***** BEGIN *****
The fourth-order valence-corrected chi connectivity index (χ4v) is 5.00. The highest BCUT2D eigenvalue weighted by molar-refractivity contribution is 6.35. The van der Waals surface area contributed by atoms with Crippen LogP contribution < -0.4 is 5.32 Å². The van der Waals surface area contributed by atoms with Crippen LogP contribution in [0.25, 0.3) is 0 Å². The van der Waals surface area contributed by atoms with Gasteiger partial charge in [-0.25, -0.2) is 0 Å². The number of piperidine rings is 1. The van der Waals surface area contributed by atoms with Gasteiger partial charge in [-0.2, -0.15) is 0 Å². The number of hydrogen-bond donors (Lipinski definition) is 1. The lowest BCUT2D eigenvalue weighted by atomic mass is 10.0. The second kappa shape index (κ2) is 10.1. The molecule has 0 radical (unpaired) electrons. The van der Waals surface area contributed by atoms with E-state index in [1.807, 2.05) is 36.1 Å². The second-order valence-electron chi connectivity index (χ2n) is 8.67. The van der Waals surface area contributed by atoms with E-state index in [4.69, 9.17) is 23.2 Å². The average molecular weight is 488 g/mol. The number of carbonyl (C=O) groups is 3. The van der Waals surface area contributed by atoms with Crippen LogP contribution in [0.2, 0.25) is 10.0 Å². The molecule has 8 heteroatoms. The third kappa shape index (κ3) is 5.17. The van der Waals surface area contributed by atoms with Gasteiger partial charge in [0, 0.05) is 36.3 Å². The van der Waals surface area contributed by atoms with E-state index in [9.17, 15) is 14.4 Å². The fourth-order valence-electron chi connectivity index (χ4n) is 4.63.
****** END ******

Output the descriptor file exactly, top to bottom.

The fourth-order valence-corrected chi connectivity index (χ4v) is 5.00. The highest BCUT2D eigenvalue weighted by molar-refractivity contribution is 6.35. The van der Waals surface area contributed by atoms with Crippen LogP contribution < -0.4 is 5.32 Å². The van der Waals surface area contributed by atoms with Crippen LogP contribution in [0.25, 0.3) is 0 Å². The van der Waals surface area contributed by atoms with Gasteiger partial charge in [-0.25, -0.2) is 0 Å². The number of piperidine rings is 1. The van der Waals surface area contributed by atoms with Gasteiger partial charge in [-0.2, -0.15) is 0 Å². The number of hydrogen-bond donors (Lipinski definition) is 1. The lowest BCUT2D eigenvalue weighted by atomic mass is 10.0. The second kappa shape index (κ2) is 10.1. The molecule has 0 radical (unpaired) electrons. The van der Waals surface area contributed by atoms with E-state index in [1.807, 2.05) is 36.1 Å². The second-order valence-electron chi connectivity index (χ2n) is 8.67. The van der Waals surface area contributed by atoms with E-state index in [4.69, 9.17) is 23.2 Å². The average molecular weight is 488 g/mol. The number of carbonyl (C=O) groups is 3. The van der Waals surface area contributed by atoms with Crippen LogP contribution in [0.2, 0.25) is 10.0 Å². The molecule has 8 heteroatoms. The third kappa shape index (κ3) is 5.17. The van der Waals surface area contributed by atoms with Gasteiger partial charge in [0, 0.05) is 36.3 Å². The van der Waals surface area contributed by atoms with E-state index in [9.17, 15) is 14.4 Å². The fourth-order valence-electron chi connectivity index (χ4n) is 4.63.